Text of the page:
Masha (Elisabeth Moss), the forlorn, black-clad, self-medicating daughter of Sorin’s estate manager Shamrayev (Glenn Fleshler) and his wife Polina (Mare Winningham), suffers an unrequited love for Konstantin, who insensitively spurns her. She scorns the insipid schoolteacher Medvedenko (Michael Zegen), who refuses to be discouraged by her rejection and accepts any crumbs of attention she drops him. Polina aches for the charismatic country doctor Dorn (Jon Tenney), who, pays her some attention, but still relishes the connection with Irina with whom he had an affair years ago. The elderly Sorin, long past any hope of romance, lives in a languid state of regret over roads not taken.
Adapted by Tony-winning playwright Stephen Karam (The Humans) from Anton Chekhov’s classic play and directed by Tony-winner Michael Mayer (Spring Awakening), The Seagull explores, with comedy and melancholy, the obsessive nature of love, the tangled relationships between parents and children, and the transcendent value and psychic toll of art.
On Chesil Beach
(R) • 110 minutes • On-screen here from 6/15/18 to 6/21/18
Director: Dominic Cooke
Starring: Saoirse Ronan, Emily Watson, Billy Howle, Anne-Marie Duff
Synopsis: Adapted by Ian McEwan from his bestselling novel, the drama centers on a young couple of drastically different backgrounds in the summer of 1962. Following the pair through their idyllic courtship, the film explores sex and the societal pressure that can accompany physical intimacy, leading to an awkward and fateful wedding night.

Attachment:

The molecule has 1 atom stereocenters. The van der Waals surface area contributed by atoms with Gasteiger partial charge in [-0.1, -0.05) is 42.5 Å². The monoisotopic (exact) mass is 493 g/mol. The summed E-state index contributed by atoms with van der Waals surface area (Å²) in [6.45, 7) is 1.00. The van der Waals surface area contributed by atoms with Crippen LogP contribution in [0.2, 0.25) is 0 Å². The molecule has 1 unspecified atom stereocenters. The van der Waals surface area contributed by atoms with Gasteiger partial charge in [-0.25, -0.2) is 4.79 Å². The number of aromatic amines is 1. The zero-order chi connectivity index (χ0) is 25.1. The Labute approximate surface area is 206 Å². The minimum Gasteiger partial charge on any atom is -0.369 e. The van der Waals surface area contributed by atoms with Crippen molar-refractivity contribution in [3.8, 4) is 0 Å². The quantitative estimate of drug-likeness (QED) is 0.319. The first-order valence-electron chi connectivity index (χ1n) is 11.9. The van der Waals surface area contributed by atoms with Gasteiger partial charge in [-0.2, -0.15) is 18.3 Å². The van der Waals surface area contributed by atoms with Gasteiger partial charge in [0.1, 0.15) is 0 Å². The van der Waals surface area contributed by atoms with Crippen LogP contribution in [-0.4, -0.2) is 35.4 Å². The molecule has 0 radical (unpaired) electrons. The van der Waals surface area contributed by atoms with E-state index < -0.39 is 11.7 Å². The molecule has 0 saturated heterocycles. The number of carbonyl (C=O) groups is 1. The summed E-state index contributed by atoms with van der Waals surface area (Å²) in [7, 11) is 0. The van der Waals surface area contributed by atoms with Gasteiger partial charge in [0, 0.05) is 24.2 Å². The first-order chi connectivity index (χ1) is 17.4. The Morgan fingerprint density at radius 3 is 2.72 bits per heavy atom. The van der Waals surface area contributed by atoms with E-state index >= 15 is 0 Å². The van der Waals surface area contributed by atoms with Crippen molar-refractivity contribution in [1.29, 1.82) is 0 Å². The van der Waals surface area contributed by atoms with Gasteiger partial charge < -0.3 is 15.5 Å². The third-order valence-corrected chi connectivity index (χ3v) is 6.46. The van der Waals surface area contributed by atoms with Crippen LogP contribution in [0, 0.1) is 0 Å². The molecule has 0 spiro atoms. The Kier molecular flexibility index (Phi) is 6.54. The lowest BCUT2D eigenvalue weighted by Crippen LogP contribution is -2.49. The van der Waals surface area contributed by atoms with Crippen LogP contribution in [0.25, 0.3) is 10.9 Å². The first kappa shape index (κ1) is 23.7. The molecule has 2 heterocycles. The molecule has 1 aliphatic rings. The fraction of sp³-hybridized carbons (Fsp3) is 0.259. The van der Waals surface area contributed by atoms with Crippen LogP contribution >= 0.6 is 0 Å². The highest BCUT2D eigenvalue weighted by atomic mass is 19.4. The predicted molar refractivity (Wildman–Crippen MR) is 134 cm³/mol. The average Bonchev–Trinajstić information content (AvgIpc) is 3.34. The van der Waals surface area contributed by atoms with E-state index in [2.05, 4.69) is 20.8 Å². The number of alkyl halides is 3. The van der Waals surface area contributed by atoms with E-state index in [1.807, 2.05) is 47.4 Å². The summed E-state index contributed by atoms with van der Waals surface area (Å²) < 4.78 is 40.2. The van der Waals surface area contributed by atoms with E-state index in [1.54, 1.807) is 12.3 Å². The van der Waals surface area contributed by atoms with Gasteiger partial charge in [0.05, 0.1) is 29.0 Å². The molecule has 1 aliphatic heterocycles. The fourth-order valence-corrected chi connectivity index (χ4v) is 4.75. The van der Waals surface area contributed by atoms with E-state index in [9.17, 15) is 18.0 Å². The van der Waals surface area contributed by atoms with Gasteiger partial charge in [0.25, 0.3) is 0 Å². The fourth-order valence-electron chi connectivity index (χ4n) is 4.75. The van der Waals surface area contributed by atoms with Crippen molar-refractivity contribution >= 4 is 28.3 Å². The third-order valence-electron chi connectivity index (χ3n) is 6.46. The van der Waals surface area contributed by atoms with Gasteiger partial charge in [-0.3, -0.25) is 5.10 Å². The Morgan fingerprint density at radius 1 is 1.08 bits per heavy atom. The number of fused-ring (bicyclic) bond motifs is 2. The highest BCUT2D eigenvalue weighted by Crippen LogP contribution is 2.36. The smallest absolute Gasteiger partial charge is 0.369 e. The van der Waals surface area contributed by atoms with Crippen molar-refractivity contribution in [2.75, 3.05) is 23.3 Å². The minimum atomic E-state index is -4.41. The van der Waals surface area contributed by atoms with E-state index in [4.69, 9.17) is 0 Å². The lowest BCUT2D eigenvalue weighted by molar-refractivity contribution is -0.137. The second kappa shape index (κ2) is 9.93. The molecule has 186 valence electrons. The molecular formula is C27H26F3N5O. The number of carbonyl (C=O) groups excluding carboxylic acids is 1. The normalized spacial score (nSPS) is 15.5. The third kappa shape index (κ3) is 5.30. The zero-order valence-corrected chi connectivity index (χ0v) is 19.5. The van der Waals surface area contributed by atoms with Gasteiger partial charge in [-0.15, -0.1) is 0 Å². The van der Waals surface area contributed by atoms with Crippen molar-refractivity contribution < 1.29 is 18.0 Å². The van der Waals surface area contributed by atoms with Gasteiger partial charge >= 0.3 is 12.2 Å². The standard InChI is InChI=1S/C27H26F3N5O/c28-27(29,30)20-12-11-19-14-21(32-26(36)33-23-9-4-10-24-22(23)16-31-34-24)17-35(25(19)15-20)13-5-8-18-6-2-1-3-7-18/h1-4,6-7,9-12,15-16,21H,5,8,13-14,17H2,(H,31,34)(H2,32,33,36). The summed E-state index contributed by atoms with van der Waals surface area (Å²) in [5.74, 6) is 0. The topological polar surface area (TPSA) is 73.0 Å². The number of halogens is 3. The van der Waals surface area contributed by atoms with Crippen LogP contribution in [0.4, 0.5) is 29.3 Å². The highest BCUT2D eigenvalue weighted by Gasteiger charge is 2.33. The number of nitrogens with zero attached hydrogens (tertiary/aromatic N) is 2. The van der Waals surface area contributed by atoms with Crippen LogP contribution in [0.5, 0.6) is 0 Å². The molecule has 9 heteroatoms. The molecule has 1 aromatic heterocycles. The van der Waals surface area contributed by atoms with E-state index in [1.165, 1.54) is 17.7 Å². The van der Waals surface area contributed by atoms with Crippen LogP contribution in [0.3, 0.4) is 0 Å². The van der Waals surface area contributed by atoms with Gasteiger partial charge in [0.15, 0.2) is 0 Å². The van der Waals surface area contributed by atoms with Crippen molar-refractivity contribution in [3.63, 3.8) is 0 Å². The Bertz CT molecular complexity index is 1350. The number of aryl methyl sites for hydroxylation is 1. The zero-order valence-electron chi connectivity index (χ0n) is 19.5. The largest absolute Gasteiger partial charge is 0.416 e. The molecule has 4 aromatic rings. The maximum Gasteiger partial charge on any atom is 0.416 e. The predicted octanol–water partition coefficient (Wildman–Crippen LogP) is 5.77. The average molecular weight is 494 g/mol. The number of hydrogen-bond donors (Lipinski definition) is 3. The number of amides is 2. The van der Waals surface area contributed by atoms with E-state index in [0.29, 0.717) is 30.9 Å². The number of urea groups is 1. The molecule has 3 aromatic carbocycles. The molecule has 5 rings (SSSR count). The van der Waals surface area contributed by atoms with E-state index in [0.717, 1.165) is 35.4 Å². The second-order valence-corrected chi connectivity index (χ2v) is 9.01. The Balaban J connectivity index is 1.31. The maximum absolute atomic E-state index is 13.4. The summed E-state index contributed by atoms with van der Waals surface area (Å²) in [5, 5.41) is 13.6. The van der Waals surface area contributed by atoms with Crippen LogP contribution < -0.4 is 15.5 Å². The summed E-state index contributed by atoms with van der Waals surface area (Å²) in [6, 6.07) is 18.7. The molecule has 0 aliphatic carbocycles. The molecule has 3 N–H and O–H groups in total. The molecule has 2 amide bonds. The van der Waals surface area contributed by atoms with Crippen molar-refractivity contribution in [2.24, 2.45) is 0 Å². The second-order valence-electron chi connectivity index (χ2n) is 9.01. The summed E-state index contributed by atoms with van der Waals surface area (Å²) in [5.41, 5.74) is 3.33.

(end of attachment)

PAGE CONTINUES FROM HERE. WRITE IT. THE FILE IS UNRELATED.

(R) • 104 minutes • On-screen here from 6/8/18 to 6/14/18
Director: Chloé Zhao
Starring: Brady Jandreau, Tim Jandreau, Lily Jandreau
Synopsis: After a tragic riding accident, young cowboy Brady, once a rising star of the rodeo circuit, is warned that his competition days are over. Back home, Brady finds himself wondering what he has to live for when he can no longer do what gives him a sense of purpose: to ride and compete. In an attempt to regain control of his fate, Brady undertakes a search for new identity and tries to redefine his idea of what it means to be a man in the heartland of America.
Pope Francis: A Man of His Word
(PG) • 96 minutes • On-screen here from 6/1/18 to 6/7/18
Director: Wim Wenders
Synopsis: Pope Francis – A Man of His Word is intended to be a personal journey with Pope Francis, rather than a biographical documentary about him. The pope’s ideas and his message are central to this documentary, which sets out to present his work of reform and his answers to today’s global questions.
The Leisure Seeker
(R) • 112 minutes • On-screen here from 5/25/18 to 5/31/18
Director: Paolo Virzi
Starring: Helen Mirren, Donald Sutherland
Synopsis: A runaway couple go on an unforgettable journey in the faithful old RV they call The Leisure Seeker, traveling from Boston to The Ernest Hemingway Home in Key West. They recapture their passion for life and their love for each other on a road trip that provides revelation and surprise right up to the very end.
(R) • 114 minutes • On-screen here from 5/18/18 to 5/24/18